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Biochim Biophys Acta. 2006 Jul;1757(7):742-9. Epub 2006 May 23.

A new paradigm for the action of reactive oxygen species in the photoinhibition of photosystem II.

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Cell-Free Science and Technology Research Center and Satellite Venture Business Laboratory, Ehime University, Bunkyo-cho, Matsuyama, Japan.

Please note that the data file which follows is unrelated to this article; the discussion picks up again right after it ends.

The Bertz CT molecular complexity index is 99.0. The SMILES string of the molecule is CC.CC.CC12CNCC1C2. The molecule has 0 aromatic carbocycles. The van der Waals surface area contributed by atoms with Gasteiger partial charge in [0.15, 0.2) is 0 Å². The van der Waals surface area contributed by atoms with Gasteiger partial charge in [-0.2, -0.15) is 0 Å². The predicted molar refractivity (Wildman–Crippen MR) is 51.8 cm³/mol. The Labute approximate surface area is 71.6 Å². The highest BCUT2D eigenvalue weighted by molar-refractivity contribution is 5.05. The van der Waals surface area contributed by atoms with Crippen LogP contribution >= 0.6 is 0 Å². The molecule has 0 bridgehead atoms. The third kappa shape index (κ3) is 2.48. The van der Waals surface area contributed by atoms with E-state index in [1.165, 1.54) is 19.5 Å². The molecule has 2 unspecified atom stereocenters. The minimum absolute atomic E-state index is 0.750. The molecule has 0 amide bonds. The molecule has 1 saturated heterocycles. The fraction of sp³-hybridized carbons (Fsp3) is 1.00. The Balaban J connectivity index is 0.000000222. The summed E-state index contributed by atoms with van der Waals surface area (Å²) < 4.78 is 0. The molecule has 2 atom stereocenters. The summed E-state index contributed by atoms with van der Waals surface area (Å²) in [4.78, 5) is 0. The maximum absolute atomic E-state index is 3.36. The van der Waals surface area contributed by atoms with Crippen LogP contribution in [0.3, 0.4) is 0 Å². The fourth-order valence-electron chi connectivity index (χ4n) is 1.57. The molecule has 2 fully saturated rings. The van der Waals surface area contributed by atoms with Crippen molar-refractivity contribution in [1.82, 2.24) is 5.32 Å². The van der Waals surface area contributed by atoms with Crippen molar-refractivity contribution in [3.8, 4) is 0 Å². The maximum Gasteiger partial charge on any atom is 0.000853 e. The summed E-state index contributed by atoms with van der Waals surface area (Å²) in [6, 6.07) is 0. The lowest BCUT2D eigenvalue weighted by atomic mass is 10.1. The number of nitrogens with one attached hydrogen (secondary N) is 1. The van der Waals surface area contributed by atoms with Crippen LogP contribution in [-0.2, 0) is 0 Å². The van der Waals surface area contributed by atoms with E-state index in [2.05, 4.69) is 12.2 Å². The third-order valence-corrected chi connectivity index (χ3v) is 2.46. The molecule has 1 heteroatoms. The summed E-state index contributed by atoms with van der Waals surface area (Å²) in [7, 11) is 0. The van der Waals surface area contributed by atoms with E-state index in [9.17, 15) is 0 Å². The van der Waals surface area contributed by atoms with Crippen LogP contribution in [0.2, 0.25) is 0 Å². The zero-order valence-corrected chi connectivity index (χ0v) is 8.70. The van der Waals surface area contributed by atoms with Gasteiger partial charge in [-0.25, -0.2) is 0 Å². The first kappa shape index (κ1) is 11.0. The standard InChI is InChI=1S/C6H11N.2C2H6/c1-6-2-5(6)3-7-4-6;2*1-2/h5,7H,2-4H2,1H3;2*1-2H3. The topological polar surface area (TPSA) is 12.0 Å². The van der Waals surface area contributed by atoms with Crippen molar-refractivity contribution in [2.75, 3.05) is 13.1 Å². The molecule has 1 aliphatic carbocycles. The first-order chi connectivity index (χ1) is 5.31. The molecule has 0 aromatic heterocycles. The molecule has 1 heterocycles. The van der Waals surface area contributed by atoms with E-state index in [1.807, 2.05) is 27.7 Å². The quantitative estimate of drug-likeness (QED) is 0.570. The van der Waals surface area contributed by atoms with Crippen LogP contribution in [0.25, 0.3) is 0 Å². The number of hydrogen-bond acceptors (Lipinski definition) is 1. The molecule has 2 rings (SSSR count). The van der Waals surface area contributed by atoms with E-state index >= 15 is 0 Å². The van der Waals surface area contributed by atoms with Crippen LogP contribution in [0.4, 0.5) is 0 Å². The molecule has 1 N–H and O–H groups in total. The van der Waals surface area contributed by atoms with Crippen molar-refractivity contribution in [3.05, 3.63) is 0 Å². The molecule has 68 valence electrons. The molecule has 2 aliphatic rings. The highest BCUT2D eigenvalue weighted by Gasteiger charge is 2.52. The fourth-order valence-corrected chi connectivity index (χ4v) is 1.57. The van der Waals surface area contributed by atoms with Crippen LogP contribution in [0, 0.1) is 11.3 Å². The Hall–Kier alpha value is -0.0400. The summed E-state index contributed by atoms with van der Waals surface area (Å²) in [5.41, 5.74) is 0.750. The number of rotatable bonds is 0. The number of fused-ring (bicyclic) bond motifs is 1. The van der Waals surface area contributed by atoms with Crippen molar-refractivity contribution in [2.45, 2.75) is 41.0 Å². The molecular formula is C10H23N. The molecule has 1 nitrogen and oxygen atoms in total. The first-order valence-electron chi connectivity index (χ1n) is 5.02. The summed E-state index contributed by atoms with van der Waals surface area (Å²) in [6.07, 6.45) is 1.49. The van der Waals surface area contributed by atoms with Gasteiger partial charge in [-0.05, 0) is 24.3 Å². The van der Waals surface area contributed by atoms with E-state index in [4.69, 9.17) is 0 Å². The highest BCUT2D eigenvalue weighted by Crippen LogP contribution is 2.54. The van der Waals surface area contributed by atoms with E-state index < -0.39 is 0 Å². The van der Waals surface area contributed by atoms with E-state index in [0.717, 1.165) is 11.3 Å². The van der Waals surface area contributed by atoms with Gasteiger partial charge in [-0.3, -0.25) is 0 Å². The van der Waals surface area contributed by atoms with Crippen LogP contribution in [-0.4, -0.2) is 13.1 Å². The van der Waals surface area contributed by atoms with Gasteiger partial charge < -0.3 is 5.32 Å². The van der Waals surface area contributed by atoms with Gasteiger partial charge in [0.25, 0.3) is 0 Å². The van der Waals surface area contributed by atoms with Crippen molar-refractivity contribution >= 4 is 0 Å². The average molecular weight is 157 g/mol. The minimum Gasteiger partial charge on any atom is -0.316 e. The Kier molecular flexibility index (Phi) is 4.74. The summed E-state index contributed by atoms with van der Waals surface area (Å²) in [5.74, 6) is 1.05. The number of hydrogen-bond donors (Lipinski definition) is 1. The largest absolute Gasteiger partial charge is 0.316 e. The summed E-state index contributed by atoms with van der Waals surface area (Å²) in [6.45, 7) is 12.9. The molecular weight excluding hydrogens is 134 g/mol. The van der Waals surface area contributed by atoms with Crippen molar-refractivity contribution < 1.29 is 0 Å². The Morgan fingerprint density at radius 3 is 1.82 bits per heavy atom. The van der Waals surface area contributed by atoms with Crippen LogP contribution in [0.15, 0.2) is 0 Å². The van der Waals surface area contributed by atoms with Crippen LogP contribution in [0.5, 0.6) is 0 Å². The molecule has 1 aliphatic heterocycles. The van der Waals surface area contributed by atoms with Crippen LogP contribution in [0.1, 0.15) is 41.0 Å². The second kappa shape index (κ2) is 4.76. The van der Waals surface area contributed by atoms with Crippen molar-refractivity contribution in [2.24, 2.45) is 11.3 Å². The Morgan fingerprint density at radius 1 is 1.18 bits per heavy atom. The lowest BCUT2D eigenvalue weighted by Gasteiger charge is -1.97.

Inhibition of the activity of photosystem II (PSII) under strong light is referred to as photoinhibition. This phenomenon is due to the imbalance between the rate of photodamage to PSII and the rate of the repair of damaged PSII. Photodamage is initiated by the direct effects of light on the oxygen-evolving complex and, thus, photodamage to PSII is unavoidable. Studies of the effects of oxidative stress on photodamage and subsequent repair have revealed that reactive oxygen species (ROS) act primarily by inhibiting the repair of photodamaged PSII and not by damaging PSII directly. Thus, strong light has two distinct effects on PSII; it damages PSII directly and it inhibits the repair of PSII via production of ROS. Investigations of the ROS-induced inhibition of repair have demonstrated that ROS suppress the synthesis de novo of proteins and, in particular, of the D1 protein, that are required for the repair of PSII. Moreover, a primary target for inhibition by ROS appears to be the elongation step of translation. Inhibition of the repair of PSII by ROS is accelerated by the deceleration of the Calvin cycle that occurs when the availability of CO(2) is limited. In this review, we present a new paradigm for the action of ROS in photoinhibition.

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